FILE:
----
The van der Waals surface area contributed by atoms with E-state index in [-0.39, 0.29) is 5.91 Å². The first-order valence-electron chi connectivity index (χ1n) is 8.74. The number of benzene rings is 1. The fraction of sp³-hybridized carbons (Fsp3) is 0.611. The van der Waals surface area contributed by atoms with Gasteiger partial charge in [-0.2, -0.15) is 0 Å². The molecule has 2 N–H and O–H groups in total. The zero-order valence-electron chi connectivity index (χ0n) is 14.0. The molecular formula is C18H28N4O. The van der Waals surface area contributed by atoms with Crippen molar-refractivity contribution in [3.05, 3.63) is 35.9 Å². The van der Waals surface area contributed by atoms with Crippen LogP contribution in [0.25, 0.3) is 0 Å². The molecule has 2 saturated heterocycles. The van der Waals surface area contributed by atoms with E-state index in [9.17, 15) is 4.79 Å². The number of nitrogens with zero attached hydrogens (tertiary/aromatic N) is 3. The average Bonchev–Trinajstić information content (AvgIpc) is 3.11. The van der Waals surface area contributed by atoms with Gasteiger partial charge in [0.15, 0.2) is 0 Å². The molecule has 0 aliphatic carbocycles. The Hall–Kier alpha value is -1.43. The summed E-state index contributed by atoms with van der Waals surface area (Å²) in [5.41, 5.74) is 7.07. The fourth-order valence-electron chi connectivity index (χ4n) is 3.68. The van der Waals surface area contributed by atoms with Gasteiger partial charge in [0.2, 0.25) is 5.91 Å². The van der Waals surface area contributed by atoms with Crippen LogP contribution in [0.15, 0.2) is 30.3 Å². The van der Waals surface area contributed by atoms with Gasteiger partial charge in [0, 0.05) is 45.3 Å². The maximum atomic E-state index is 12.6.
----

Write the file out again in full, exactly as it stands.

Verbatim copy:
The van der Waals surface area contributed by atoms with E-state index in [-0.39, 0.29) is 5.91 Å². The first-order valence-electron chi connectivity index (χ1n) is 8.74. The number of benzene rings is 1. The fraction of sp³-hybridized carbons (Fsp3) is 0.611. The van der Waals surface area contributed by atoms with Gasteiger partial charge in [-0.2, -0.15) is 0 Å². The molecule has 2 N–H and O–H groups in total. The zero-order valence-electron chi connectivity index (χ0n) is 14.0. The molecular formula is C18H28N4O. The van der Waals surface area contributed by atoms with Crippen molar-refractivity contribution in [3.05, 3.63) is 35.9 Å². The van der Waals surface area contributed by atoms with Crippen LogP contribution in [0.25, 0.3) is 0 Å². The molecule has 2 saturated heterocycles. The van der Waals surface area contributed by atoms with E-state index in [9.17, 15) is 4.79 Å². The number of nitrogens with zero attached hydrogens (tertiary/aromatic N) is 3. The average Bonchev–Trinajstić information content (AvgIpc) is 3.11. The van der Waals surface area contributed by atoms with Gasteiger partial charge in [0.15, 0.2) is 0 Å². The molecule has 0 aliphatic carbocycles. The Hall–Kier alpha value is -1.43. The summed E-state index contributed by atoms with van der Waals surface area (Å²) in [5.41, 5.74) is 7.07. The fourth-order valence-electron chi connectivity index (χ4n) is 3.68. The van der Waals surface area contributed by atoms with Gasteiger partial charge in [0.2, 0.25) is 5.91 Å². The van der Waals surface area contributed by atoms with Crippen LogP contribution in [0.15, 0.2) is 30.3 Å². The van der Waals surface area contributed by atoms with Gasteiger partial charge in [0, 0.05) is 45.3 Å². The maximum atomic E-state index is 12.6.